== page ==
Welcome to the Canadian Architecture blog!

Welcome to the first Canadian Architecture blog brought to you by the Malcolmites! We hope this blog will encourage those interested in Canadian architecture to talk (or more specifically, type) about architecture in Canada.

Featured Building

Featured Building
William Eckhardt House, Unionville, Ontario (1852)

Monday, October 31, 2011

A Weekend in the Capital...

The Malcomites descended upon the capital this weekend for the Universities Art Association of Canada Annual Conference. Friday presented a Malcolmite reunion at the National Gallery; Peter, Barry, Jess, myself, and the chief himself, Malcolm, met for drinks, laughs, and a bit of shop talk!

Saturday brought an early start to the day; Jess and I co-chaired two sessions on Canadian Architecture. The first session was such a succes that the second session was completely full, standing room only! The paper topics ranged from Gothic Revival churches and rectories, to architectural theory, to environmental design; the variety was amazing and both Jess and I are grateful to the presenters in our session for making it a success.

After a long day of conferencing, Jess and I ran around Ottawa taking in the sites and arrived at the Parliament Buildings just in time for "magic light"!

As the lights went down, we noticed a crowd of people was gathering across the street; it was a ghost tour...obviously we bought tickets and joined the crowd! We didn't see any ghosts, but we did see the post-mortem plaster cast of D'Arcy Mcgee's hand and a chandelier made of human hair!

Sunday we all dispersed...Barry went back to BC, Malcolm, Jess and I went back Toronto, and Peter stayed at home in Ottawa. The next stop for the Malcolmites...Winnipeg in March...that's right...March...it's going to be a bloody cold meeting for the M-mites, but it should be fun!

Tuesday, October 18, 2011

A strong endorsement

While photographing a lovely little church in Jordan, Ontario, we came across this chip truck with one hell of an endorsement (pun completely intended).
Unfortunately it was closed when we were there, but here's the church in case you were wondering: a nice little Gothic Revival number to make up for the lack of heavenly fries.

Wednesday, October 12, 2011

The 2012 Martin-Eli-Weil Prize has been announced!!!

Ok students, you should submit a paper for this; it's a great competition, and if you win you'll get $$$ and a publication!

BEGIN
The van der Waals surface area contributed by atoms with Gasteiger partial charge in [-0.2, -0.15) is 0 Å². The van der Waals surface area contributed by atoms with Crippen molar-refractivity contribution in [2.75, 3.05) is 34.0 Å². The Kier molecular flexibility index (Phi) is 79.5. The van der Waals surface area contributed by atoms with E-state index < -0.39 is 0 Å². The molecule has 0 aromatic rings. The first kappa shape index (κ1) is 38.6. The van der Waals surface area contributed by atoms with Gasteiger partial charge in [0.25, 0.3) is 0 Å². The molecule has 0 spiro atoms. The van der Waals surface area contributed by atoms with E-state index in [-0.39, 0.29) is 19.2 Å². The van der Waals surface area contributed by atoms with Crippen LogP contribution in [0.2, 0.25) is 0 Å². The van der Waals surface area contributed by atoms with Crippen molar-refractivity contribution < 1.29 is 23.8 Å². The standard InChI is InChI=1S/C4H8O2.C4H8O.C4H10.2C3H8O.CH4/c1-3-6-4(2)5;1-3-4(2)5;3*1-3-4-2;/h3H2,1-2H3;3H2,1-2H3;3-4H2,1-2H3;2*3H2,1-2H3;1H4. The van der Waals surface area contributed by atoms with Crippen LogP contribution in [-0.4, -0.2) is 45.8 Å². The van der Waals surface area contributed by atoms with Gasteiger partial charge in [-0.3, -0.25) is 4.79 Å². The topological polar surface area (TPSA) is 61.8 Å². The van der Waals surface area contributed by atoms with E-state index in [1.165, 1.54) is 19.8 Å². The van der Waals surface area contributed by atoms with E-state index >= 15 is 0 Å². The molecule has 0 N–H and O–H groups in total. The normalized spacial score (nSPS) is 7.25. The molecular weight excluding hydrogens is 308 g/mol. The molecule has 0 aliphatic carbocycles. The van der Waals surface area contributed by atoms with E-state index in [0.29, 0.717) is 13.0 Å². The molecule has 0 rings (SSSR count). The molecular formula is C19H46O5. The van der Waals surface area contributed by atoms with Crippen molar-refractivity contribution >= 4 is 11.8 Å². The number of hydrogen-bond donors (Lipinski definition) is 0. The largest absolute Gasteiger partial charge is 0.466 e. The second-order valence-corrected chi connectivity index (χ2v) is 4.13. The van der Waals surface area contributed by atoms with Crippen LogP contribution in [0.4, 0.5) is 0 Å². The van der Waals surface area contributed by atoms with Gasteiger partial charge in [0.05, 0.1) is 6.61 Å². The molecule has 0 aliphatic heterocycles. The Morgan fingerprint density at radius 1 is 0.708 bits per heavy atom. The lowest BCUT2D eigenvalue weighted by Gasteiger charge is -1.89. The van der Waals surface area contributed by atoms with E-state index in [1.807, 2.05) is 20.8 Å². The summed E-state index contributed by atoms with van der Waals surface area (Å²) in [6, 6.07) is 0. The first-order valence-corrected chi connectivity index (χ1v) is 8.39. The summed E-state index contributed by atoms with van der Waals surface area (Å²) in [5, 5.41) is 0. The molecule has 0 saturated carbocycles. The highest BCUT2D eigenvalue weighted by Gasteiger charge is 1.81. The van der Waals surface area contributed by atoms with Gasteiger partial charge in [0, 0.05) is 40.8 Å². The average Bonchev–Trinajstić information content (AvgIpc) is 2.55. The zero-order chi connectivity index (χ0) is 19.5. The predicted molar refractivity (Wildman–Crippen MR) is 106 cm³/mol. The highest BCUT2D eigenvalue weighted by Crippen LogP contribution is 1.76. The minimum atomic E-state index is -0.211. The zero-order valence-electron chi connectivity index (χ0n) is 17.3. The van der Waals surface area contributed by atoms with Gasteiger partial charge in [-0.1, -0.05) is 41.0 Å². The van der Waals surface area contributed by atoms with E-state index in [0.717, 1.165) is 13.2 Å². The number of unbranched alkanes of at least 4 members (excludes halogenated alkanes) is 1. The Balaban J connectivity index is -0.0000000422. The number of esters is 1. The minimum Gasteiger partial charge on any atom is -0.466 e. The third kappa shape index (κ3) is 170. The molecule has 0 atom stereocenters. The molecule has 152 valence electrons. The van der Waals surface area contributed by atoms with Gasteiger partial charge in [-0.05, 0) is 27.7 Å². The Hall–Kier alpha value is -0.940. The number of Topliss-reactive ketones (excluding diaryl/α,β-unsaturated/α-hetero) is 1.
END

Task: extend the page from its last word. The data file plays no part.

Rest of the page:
The Martin-Eli-Weil Prize is awarded annually by the Society for the Study of Architecture in Canada (SSAC) to a student who submits an essay on the role played by the built environment in Canadian society.



Hey folks,

Just a heads up that the Universities Art Association of Canada Annual Conference is coming up and that Candace and I are hosting a two-part session about Canadian architecture. We have a great line up of speakers, so if you are in the Ottawa area and looking for something to do on October 29, come and check it out!

Here is the conference schedule: http://www.uaac-aauc.com/files/UAAC%202011%20%2011%20OCT%20conference%20programme.pdf

Tuesday, October 4, 2011

A Canadian in Chicago

This past weekend I was in Chicago, the birthplace of the skyscraper. I managed to visit a good number of late-nineteenth and early-twentieth century skyscrapers which made me think that it might be good to post a Canadian building that was influenced by the style. Toward the end of the century, iron and steel were used increasingly for the structure of buildings. The materials were strong and lightweight, allowing buildings to be built higher with larger windows. Elevators, recently-invented, made it possible to access the upper floors with ease and allowed buildings to maximize their available floorspace in upwardly expanding cities. One Canadian building that used many of these new techniques from the Chicago school is the Robert Simpson Co. Store in Toronto of 1895 by Toronto architect Edmund Burke.

Robert Simpson Co. Building, Toronto, 1895 (photo from here)
While it is only six stories high, it is important to remember that skyscrapers in the nineteenth century were not nearly as tall as what we might consider a skyscraper today. You can see that the building is of substantial size and that there is little wall space that is not occupied by windows as it makes use of the new metal-framing technology.